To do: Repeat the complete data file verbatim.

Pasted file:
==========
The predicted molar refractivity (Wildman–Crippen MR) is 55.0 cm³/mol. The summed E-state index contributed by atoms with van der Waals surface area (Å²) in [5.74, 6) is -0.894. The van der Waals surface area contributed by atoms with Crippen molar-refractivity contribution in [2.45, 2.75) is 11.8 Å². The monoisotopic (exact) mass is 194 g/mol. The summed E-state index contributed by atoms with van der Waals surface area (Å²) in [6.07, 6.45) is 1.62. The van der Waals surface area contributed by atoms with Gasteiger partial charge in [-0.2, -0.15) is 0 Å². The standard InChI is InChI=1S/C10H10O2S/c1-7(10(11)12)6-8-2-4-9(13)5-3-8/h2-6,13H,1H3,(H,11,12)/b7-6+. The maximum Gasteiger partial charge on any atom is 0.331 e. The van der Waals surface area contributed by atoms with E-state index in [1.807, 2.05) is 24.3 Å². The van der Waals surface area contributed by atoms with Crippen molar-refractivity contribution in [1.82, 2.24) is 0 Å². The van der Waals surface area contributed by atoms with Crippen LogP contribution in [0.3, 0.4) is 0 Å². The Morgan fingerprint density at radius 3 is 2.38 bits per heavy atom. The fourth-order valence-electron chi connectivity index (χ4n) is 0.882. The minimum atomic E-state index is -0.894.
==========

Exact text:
The predicted molar refractivity (Wildman–Crippen MR) is 55.0 cm³/mol. The summed E-state index contributed by atoms with van der Waals surface area (Å²) in [5.74, 6) is -0.894. The van der Waals surface area contributed by atoms with Crippen molar-refractivity contribution in [2.45, 2.75) is 11.8 Å². The monoisotopic (exact) mass is 194 g/mol. The summed E-state index contributed by atoms with van der Waals surface area (Å²) in [6.07, 6.45) is 1.62. The van der Waals surface area contributed by atoms with Gasteiger partial charge in [-0.2, -0.15) is 0 Å². The standard InChI is InChI=1S/C10H10O2S/c1-7(10(11)12)6-8-2-4-9(13)5-3-8/h2-6,13H,1H3,(H,11,12)/b7-6+. The maximum Gasteiger partial charge on any atom is 0.331 e. The van der Waals surface area contributed by atoms with E-state index in [1.807, 2.05) is 24.3 Å². The van der Waals surface area contributed by atoms with Crippen molar-refractivity contribution in [1.82, 2.24) is 0 Å². The van der Waals surface area contributed by atoms with Crippen LogP contribution in [0.3, 0.4) is 0 Å². The Morgan fingerprint density at radius 3 is 2.38 bits per heavy atom. The fourth-order valence-electron chi connectivity index (χ4n) is 0.882. The minimum atomic E-state index is -0.894.